Locke

John Locke

When John Locke (1632–1704) wrote about personal identity, his reasoning was approximately as follows:1

  • What gives an animal its biological identity as a human being or a cat or a parrot is the shape of its physical body, not its mentality. So even if a cat could reason like a man, we would say it is a clever cat, not a man in a cat’s body. Similarly, even if a man were no more capable of speaking than a cat, we would say that he was a dull-witted man, not that he was a cat in a man’s body.
  • When we speak of a personal identity, we do not mean a person’s physical identity. Rather, when we speak of a person, we mean “a thinking intelligent being that has reason and reflection and can consider itself as itself.”
  • What gives someone a sense of self is just his consciousness; it is this which distinguishes someone from other people, and it is this which stays somehow the same. So it is consciousness that gives a person her identity.
  • Something more is required for a thinking substance to be regarded the same being from one moment to the next. Obviously that something further cannot be an identity of the contents of consciousness, for what someone is aware of at one moment is not exactly the John Locke, An Essay Concerning Human Understanding, ed. Alexander Campbell Fraser, (New York: Dover, 1959). same as he was aware of the moment before. We might be tempted to think that memory is the key to identity, but at any given moment our memory does not have access to every experience from the past. Memory is constantly interrupted—we remember now one thing, now another—so at any given moment we have only an incomplete access to our past selves. So this gives rise to doubt as to whether we are the same self as we were in the past.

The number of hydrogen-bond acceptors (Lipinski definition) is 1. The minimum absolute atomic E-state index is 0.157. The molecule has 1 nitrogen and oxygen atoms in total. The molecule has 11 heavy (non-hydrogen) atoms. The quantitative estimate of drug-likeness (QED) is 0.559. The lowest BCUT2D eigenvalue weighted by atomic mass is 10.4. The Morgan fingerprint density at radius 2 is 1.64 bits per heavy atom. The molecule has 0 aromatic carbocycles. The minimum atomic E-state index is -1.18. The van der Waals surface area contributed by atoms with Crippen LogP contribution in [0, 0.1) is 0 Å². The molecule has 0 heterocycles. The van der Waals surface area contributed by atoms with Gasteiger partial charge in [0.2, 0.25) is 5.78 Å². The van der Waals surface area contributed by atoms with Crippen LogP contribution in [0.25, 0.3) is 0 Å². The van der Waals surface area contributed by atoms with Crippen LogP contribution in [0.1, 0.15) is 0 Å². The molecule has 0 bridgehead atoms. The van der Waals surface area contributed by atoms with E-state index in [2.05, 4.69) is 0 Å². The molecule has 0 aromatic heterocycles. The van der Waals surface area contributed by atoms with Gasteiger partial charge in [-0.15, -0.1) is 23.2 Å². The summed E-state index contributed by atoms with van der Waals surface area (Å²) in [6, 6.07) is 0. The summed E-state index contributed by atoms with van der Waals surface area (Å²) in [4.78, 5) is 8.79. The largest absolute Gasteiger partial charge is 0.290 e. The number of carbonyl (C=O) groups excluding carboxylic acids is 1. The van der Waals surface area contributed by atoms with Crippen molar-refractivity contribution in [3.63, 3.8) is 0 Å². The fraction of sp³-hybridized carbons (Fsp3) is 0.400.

• The issue of whether a thinking substance is the same from one moment to the next has no bearing on the question of personal identity. Different thinking substances are all united in a single person.
  • The criterion for a personal self is the ability to “repeat the idea of any past action with the same consciousness it had of it at first, and with the same consciousness it has of any present action.”
  • A man may lose part of his physical body without undergoing any change in his sense of personal identity. This shows that personal identity is not based on the composition of one’s body.
  • If someone were committed to materialism, then he would have to hold the view that one’s personal identity is situated entirely in the physical body, for this would remain the same even if the thoughts contained in it underwent change.
  • If someone is committed to a position of mind-body dualism, then he might see the possibility that one and the same soul could occupy more than one body. And if a dualist accepted this, he might then say that a person can retain her identity despite undergoing a change of bodies. Locke says he sees no reason why this could not be the case.
  • It is even possible that a mind-body dualist could hold that a conscious soul could first occupy one body and then occupy a second body but lose all memory of its actions in the first body. So here the soul could remain the same despite no continuity of access through memory to its previous states. Plato and other philosophers who believed in reincarnation held a view along these lines.
  • If anyone thinks about the matter, he will see that “he has in himself an immaterial spirit, which is that which thinks in him and in the constant change of his body keeps him the same as is that which he calls himself….” Now, if there is no access to the memories of a previously existing person, then there is no basis for saying that one has the same personal identity as that previous person, even if it did turn out that one had the same soul. In other words, the soul could transmigrate, but in doing so it would change personal identities.